The communal value of hairstylists and barbers is one of the most enduring traditions on earth. In the European Middle Ages, barbers treated injuries, offered dental services, and cut hair. This critical cultural value has prevailed and reified within the Black community over time. Researcher Olga Idriss Davis describes the modern-day black hair stylist as a "griot, regarded in African cultures as the wisdom bearer, the recorder of history and the truth sayer."


African women were the first to commence this intimate tradition; braided protective styles are the oldest hairstyles in the world. While the ritual of hairstyling involves an essential ancestral connection, Black women ultimately suffer from the painful procedures designed to alter their hair structurally—not care for it. Methods like aggressive hair relaxers and misused violent heat can result in burning to the scalp.


While my mother would attempt to straighten my hair as delicately as possible, the procedure would result in several accidental burns to the neck and face. The 350-degree curler interrupted our repetition of a once-revered ritual.


Braids, natural curls, and some heat-based styles are known to be the healthiest for black hair. However, as Black women's hair is increasingly politicized, the industry has become inundated with chemical relaxers that damage the scalp and have been linked to the development of uterine cancer. Braids, locs, and twists are banned in certain schools and workplaces. The implications are plain—the more aligned with black tradition one's hair is, the more vulnerable they are to discrimination in all forms.


In March of 2022, Congress responded to repeated pleas for action by passing the Crown Act. This effectively added an anti-discrimination clause to the Civil Rights Act protecting "traits historically associated with race, including but not limited to hair texture and protective styles."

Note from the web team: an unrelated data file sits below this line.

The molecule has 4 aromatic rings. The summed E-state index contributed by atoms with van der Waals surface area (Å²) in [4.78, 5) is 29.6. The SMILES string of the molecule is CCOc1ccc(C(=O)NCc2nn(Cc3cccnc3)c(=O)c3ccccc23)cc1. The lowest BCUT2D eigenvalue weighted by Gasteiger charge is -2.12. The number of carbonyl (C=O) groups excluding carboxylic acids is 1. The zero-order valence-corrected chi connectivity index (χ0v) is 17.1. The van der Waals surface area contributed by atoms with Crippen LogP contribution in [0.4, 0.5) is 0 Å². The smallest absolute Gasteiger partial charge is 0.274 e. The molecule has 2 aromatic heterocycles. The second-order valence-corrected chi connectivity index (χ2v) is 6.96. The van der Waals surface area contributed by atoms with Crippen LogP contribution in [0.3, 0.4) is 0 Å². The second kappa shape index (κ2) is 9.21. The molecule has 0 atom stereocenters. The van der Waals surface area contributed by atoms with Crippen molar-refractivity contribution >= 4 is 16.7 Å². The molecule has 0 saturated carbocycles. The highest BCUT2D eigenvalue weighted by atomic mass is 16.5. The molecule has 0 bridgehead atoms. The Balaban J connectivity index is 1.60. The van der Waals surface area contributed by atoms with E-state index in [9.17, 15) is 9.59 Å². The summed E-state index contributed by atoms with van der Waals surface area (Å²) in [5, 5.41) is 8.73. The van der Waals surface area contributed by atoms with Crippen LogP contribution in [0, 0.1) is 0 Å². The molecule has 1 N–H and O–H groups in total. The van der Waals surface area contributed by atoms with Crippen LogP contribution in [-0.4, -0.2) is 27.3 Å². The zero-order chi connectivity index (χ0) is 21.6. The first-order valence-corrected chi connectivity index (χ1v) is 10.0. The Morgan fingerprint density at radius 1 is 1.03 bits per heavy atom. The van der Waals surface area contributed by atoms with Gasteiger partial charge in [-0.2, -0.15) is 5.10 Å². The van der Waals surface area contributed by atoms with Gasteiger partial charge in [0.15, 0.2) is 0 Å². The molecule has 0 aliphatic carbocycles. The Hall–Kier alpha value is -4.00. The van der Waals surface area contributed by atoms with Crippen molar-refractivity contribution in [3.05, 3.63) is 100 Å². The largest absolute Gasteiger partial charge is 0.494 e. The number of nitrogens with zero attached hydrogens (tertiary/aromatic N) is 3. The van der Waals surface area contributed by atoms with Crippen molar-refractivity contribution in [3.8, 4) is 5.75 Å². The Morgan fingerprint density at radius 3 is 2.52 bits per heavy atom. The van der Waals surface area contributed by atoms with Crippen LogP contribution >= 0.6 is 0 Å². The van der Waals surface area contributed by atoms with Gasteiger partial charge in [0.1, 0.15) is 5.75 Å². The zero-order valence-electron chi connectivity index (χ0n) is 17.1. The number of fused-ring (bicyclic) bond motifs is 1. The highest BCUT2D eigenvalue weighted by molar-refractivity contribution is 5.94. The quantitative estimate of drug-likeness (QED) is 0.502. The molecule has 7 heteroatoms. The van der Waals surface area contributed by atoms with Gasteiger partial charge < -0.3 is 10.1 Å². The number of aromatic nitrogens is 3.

The freedom for black people to style their hair in a healthy, authentic, and expressive way is necessary not only for the sake of employment rights—these liberties safeguard some of the most foundational tenets of African American culture and that of the African diaspora as a whole. Barbershops are the aegis for an unrestrained marketplace of uniquely black ideals and values.


Payton Selby by Zelle Westfall

The African tradition of oral storytelling and historical account is embedded in the term Nommo, meaning "the generative power of the spoken word." This power extends across time, region, and gender. The long-held practice of imparting spiritual adage and allegory that began among the original African hair braiders has endured into modern-day barber shops.


Davis explains, "The barbershop is one of the few places where African American men gather and do not feel threatened." While the African American Church was initially a major source of this communal comfort, its involvement in the Civil Rights Movement transformed sanctuaries into sites of police patrol. Alternate purlieus fail to maintain quite the same level of innocuity in the eyes of white oppressive systems as the hair salon/barber shop.


As writer Jason Parham details, "A haircut is a restorative experience; at its best, it transforms—mind, body, and soul." In Parham's essay, "The Power and Politics of The Black Barbershop," Edgar, a barber at Levels in New York, explained black barbers are "like psychologists, a barbershop is a place you come to unwind and build self-esteem, we help raise each other right and move forward."


When we, as Black people, make a trip to the hair salon or barber shop, we ask them to prepare us for big moments: a date, a job interview, a first day at school, or a wedding. Stylists are entrusted with giving us confidence in essential aspects of the human experience. Through raw emotionality and effusive dialogue, the community within a salon offers windows into our ancestry and immortality to our stories.


Every Sunday at the "Selby Salon," when my mother would perch me between her knees, I struggled to justify any reason beyond vanity to suffer the scorch of a fiery flat iron. I would be anxious to cut my hair routine short. Shifting in my seat, wincing as my mom tugged at my curls, I wondered what more productive tasks I may have endeavored without hours spent struggling to tame a fearless mane.


The salon ritual regains its divinity when I come home again and sit between her legs as she runs providence through my roots. I hear her voice, I hear my sisters, I hear my ancestors, and I feel the strength from thousands of women before me bound in my still tender head. I wish then I would have cherished all that misspent time sitting idle beneath heat and history.



Edited by: Ava Emilione


Issue 17 Credits

Photography: Zelle Westfall

Creative Direction: Payton Selby, Ava Emilione, Leslie Vargas, Zelle Westfall

Photography Assistants: Ruby Summer, Jewel Simpkins